** 2.3 Distance and Ruler Axioms
***Printout*

*Whereas
at the outset geometry is reported to have concerned herself with measurement
of muddy land, she now handles celestial as well as terrestrial problems: she
has extended her domain to the furthest bounds of space.
—W. B. Frankland, *The Story of

** **

For most common day-to-day measurements
of length, we use rulers, meter sticks, or tape measures. The distance and
ruler postulates formalize our basic assumptions of these items into a general
geometric axiomatic system. The SMSG Ruler Postulate defines a correspondence
between the points on a line (markings on a meter stick)
and the real numbers (units
of measurement) in such a manner that the absolute value of the difference
between the real numbers is equal to the distance (measurement of the length of
an object by a
meter stick matches our usual Euclidean distance). The Ruler
Placement Postulate basically says that it does not matter how we place a meter
stick to measure the distance between two points; that is, the origin (end of
the meter stick) does not need to be at one of the two given points.

** Postulate 2.**
(

** Postulate 3.**
(

i. To every point of the line there corresponds exactly one real number.

ii. To every real number there corresponds exactly one point of the line.

iii. The distance between two distinct points is the absolute value of the difference of the corresponding real numbers.

** Postulate 4.**
(

By Proposition 2.1 and the accompanying exercises, the Euclidean plane, Taxicab plane, Max-distance plane, Missing Strip plane, Poincaré Half-plane, Modified Riemann Sphere, and discrete planes all satisfy the Distance Postulate. Tools for working with rulers in Geometer's Sketchpad are available in the Appendix B Prepared Geometer's Sketchpad and GeoGebra Sketches.

** Definition.**
A

Note the first and second conditions of the Ruler Postulate imply that

** Definition.** A function

** Proposition 2.4. The Euclidean Plane satisfies the Ruler Postulate.** Before we begin
the proof, we do some scratch work to find the correct form for the rulers for
the lines. We need a relationship between the distance and a ruler, so we begin
with the distance function. First, consider a vertical line

This motivates the definition for the standard ruler of a
vertical line *l _{a}* to be

which motivates the definition for the standard ruler of a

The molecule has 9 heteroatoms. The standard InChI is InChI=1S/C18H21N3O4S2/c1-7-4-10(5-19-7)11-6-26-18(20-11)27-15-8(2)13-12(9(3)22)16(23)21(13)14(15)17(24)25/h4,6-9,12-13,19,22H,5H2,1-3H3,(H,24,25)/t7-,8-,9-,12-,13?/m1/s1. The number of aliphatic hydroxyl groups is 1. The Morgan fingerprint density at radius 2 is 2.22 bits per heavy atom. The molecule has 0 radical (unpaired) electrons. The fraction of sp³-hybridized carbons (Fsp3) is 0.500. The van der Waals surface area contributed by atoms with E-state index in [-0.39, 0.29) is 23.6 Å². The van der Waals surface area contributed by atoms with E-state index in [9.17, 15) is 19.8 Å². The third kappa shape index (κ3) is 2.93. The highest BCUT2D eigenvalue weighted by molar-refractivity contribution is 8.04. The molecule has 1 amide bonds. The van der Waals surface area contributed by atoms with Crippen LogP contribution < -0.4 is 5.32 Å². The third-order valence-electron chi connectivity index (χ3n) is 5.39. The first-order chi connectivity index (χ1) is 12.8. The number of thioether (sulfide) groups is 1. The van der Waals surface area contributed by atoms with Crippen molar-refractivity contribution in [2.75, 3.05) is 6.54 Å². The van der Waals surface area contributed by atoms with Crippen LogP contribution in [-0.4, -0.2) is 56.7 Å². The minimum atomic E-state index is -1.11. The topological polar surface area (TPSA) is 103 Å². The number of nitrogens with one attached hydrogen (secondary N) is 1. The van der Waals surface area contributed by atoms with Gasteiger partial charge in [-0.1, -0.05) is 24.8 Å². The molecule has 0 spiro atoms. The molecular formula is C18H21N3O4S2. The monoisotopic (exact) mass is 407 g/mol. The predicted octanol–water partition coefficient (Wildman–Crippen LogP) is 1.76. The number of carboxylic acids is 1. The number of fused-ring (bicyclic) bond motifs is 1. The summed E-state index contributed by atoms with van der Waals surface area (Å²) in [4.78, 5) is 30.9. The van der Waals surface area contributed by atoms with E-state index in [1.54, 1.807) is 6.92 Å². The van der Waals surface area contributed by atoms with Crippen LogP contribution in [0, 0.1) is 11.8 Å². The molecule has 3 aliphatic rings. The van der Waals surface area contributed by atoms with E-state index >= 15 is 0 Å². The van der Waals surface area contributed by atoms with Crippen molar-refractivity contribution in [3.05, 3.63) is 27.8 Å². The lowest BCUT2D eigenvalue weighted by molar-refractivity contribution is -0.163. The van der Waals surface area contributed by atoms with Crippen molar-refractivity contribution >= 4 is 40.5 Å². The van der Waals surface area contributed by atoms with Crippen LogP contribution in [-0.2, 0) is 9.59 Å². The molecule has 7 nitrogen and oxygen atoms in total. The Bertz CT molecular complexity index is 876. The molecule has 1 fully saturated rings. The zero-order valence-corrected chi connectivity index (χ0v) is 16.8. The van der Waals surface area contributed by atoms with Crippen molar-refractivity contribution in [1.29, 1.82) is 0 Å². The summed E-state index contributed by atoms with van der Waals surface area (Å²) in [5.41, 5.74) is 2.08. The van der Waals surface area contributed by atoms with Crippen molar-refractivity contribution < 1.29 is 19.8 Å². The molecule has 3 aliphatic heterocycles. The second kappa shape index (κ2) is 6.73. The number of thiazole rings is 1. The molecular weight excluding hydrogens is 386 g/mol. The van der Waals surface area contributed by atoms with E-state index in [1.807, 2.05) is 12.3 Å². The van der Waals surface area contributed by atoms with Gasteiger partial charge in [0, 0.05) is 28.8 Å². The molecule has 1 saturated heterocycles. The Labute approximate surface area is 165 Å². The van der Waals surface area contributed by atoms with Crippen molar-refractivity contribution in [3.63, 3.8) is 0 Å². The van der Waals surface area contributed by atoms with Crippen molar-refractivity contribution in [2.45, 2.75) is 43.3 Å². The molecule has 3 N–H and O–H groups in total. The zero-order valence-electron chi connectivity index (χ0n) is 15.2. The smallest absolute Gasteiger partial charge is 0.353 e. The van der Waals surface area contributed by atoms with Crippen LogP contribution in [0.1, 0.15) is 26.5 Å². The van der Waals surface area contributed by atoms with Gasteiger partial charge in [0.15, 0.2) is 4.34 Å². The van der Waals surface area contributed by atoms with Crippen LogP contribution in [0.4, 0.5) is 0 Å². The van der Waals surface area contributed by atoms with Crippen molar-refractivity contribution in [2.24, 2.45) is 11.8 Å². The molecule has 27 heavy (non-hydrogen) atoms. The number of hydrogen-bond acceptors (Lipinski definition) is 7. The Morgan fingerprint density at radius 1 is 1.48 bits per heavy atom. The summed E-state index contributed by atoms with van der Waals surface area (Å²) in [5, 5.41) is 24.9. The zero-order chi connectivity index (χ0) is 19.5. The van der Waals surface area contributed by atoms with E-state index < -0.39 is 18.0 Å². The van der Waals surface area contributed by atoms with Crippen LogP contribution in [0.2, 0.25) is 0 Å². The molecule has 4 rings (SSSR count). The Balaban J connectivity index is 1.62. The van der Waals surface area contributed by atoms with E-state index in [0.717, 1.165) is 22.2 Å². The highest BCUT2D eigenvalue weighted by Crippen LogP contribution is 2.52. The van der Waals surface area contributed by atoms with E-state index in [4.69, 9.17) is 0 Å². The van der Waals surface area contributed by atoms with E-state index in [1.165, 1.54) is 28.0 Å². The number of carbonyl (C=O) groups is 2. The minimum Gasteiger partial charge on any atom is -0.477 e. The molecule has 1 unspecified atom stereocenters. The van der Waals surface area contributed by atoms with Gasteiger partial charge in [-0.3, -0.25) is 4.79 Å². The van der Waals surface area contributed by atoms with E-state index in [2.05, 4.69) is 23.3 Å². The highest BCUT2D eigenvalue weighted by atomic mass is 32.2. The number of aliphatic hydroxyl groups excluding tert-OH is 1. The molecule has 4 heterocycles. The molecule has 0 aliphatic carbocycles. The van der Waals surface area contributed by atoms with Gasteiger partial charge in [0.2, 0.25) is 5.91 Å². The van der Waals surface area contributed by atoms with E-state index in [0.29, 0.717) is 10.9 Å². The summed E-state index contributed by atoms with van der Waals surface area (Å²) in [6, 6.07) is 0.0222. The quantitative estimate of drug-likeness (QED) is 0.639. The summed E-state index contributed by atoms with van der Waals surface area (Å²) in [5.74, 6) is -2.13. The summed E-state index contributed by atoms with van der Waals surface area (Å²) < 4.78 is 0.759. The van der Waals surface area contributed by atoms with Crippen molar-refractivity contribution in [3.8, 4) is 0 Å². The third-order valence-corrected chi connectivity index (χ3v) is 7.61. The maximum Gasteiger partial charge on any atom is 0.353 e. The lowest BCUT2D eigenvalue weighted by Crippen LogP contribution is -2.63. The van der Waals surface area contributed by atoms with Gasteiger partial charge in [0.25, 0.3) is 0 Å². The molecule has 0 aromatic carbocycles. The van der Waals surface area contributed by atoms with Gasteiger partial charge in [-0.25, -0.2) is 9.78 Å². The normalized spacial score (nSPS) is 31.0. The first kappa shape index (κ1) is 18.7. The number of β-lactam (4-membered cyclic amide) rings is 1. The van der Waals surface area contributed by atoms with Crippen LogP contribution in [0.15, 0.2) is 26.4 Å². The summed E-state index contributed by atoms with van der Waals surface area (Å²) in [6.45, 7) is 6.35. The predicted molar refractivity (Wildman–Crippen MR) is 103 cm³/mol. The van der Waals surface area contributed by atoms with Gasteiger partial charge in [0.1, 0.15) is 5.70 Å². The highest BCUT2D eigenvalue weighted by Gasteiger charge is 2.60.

nonvertical line *l _{m,b}* to
be .

For an example, consider the simplest nonvertical line,

In the "real-world" sense, the standard ruler (coordinate system) is the placement of a meter stick such that the zero end is at the

*Proof.* Let *l*
be a line in the Euclidean Plane. Then *l * is either a vertical line or a nonvertical
line.

Case 1. Assume *l* = *l _{a}*
a vertical line. Define by

Case 2. Assume *l* =
*l _{m,b}* is a nonvertical
line. Define by .
We first show

.

Hence *f* is onto. Finally,
we show the distance condition. Let *P*(*x*_{1}*, y*_{1}) and *Q*(*x*_{2}*, y*_{2}) be points on line
*l _{m,b}*.

Therefore, by Cases 1 and 2, an arbitrary line in the Euclidean plane has a ruler (coordinate system).//

As was discussed in Chapter 1,
axioms need not be independent, which is the case with the Ruler Placement
Postulate.

*Theorem
2.5. The Ruler Placement Postulate is not independent of the other axioms.
*

Assume is a ruler.

Set .

Define by

Show

Show

*Definitions.*

A point *B is between
points A and C*, denoted *A-B-C*,
if {*A, B, C*} is a collinear
set of three distinct points and *AB* +*
BC* = *AC*. (Here, *AB* represents the distance from *A* to *B*,
i.e. *d*(*A, B*) = *AB.*)

A *line segment* is the union of two
distinct points and all points between those two points, denoted either as
segment *AB* or .
The points *A* and *B* are called the *endpoints* of segment *AB*.

Two segments are *congruent*
if they have the same measure, denoted .

A point *M* is the *midpoint of
segment AB* if *AM* = *MB* and {*A, M, B*} is
collinear.

A
*bisector* of a segment is a line that contains the midpoint of
the segment.

A *ray AB* is the union of the
segment *AB* and the set of all points *C* such that *B* is between *A* and *C, *denoted either as ray *AB* or .
The point *A* is called the *endpoint*
of the ray *AB*. *(Note ray AB and ray BA are different rays.)
*A

** Exercise
2.17.** Find the axioms from a high school geometry book that
correspond to SMSG Postulates 2, 3, and 4.

Prove that is an equivalence relation for the set of all segments.

*
Don't
measure yourself by what you have accomplished, but by what you should have
accomplished with your ability.
—*

© Copyright 2005, 2006 - Timothy Peil |